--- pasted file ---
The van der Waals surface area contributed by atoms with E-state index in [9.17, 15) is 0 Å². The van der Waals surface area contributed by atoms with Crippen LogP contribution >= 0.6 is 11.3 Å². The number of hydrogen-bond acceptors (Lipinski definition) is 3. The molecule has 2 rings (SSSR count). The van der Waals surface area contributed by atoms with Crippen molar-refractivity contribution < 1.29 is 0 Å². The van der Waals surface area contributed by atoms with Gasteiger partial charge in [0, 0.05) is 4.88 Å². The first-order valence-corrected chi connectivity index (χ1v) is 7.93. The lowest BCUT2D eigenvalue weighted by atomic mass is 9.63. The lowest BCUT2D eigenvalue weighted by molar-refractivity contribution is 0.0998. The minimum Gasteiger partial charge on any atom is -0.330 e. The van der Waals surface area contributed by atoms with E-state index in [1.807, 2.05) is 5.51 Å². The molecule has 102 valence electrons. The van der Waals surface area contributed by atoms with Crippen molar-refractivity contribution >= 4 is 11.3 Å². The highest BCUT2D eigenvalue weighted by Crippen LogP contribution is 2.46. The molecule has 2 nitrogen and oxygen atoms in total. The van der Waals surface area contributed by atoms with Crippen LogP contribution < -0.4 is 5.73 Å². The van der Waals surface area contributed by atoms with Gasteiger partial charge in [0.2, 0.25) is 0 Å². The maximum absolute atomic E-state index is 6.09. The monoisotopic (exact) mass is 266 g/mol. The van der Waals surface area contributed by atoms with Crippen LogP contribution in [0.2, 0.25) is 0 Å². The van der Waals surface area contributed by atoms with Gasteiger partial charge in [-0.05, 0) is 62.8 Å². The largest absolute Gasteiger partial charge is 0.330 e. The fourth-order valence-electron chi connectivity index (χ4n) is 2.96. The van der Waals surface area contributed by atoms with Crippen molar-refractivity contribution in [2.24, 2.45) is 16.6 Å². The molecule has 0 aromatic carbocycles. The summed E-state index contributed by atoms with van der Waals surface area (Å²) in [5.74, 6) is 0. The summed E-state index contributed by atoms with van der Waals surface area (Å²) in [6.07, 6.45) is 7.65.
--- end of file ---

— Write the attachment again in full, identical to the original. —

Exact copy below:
The van der Waals surface area contributed by atoms with E-state index in [9.17, 15) is 0 Å². The van der Waals surface area contributed by atoms with Crippen LogP contribution >= 0.6 is 11.3 Å². The number of hydrogen-bond acceptors (Lipinski definition) is 3. The molecule has 2 rings (SSSR count). The van der Waals surface area contributed by atoms with Crippen molar-refractivity contribution < 1.29 is 0 Å². The van der Waals surface area contributed by atoms with Gasteiger partial charge in [0, 0.05) is 4.88 Å². The first-order valence-corrected chi connectivity index (χ1v) is 7.93. The lowest BCUT2D eigenvalue weighted by atomic mass is 9.63. The lowest BCUT2D eigenvalue weighted by molar-refractivity contribution is 0.0998. The minimum Gasteiger partial charge on any atom is -0.330 e. The van der Waals surface area contributed by atoms with E-state index in [1.807, 2.05) is 5.51 Å². The molecule has 102 valence electrons. The van der Waals surface area contributed by atoms with Crippen molar-refractivity contribution >= 4 is 11.3 Å². The highest BCUT2D eigenvalue weighted by Crippen LogP contribution is 2.46. The molecule has 2 nitrogen and oxygen atoms in total. The van der Waals surface area contributed by atoms with Crippen LogP contribution < -0.4 is 5.73 Å². The van der Waals surface area contributed by atoms with Gasteiger partial charge in [0.2, 0.25) is 0 Å². The maximum absolute atomic E-state index is 6.09. The monoisotopic (exact) mass is 266 g/mol. The van der Waals surface area contributed by atoms with Crippen LogP contribution in [0.2, 0.25) is 0 Å². The van der Waals surface area contributed by atoms with Gasteiger partial charge in [-0.05, 0) is 62.8 Å². The largest absolute Gasteiger partial charge is 0.330 e. The fourth-order valence-electron chi connectivity index (χ4n) is 2.96. The van der Waals surface area contributed by atoms with Crippen molar-refractivity contribution in [2.24, 2.45) is 16.6 Å². The molecule has 0 aromatic carbocycles. The summed E-state index contributed by atoms with van der Waals surface area (Å²) in [5.74, 6) is 0. The summed E-state index contributed by atoms with van der Waals surface area (Å²) in [6.07, 6.45) is 7.65.